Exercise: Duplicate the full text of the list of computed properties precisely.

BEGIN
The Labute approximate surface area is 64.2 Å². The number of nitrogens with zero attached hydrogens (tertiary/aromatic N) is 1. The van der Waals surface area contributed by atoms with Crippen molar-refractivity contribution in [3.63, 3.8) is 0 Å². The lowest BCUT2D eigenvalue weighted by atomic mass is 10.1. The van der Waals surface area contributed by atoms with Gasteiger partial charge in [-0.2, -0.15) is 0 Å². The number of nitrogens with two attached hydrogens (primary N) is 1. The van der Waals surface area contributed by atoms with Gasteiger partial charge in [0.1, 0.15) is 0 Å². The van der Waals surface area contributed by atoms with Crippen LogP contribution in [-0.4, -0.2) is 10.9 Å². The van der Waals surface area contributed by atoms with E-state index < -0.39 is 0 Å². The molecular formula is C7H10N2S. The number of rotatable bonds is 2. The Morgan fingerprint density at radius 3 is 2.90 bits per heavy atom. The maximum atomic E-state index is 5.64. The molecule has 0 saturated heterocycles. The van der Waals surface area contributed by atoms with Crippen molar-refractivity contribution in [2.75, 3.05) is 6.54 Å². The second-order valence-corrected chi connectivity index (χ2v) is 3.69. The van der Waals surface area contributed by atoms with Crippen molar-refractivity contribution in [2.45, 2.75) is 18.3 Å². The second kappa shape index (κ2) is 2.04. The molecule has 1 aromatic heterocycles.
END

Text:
The Labute approximate surface area is 64.2 Å². The number of nitrogens with zero attached hydrogens (tertiary/aromatic N) is 1. The van der Waals surface area contributed by atoms with Crippen molar-refractivity contribution in [3.63, 3.8) is 0 Å². The lowest BCUT2D eigenvalue weighted by atomic mass is 10.1. The van der Waals surface area contributed by atoms with Gasteiger partial charge in [-0.2, -0.15) is 0 Å². The number of nitrogens with two attached hydrogens (primary N) is 1. The van der Waals surface area contributed by atoms with Gasteiger partial charge in [0.1, 0.15) is 0 Å². The van der Waals surface area contributed by atoms with Crippen LogP contribution in [-0.4, -0.2) is 10.9 Å². The van der Waals surface area contributed by atoms with E-state index < -0.39 is 0 Å². The molecular formula is C7H10N2S. The number of rotatable bonds is 2. The Morgan fingerprint density at radius 3 is 2.90 bits per heavy atom. The maximum atomic E-state index is 5.64. The molecule has 0 saturated heterocycles. The van der Waals surface area contributed by atoms with Crippen molar-refractivity contribution in [2.75, 3.05) is 6.54 Å². The second-order valence-corrected chi connectivity index (χ2v) is 3.69. The van der Waals surface area contributed by atoms with Crippen molar-refractivity contribution in [2.45, 2.75) is 18.3 Å². The second kappa shape index (κ2) is 2.04. The molecule has 1 aromatic heterocycles.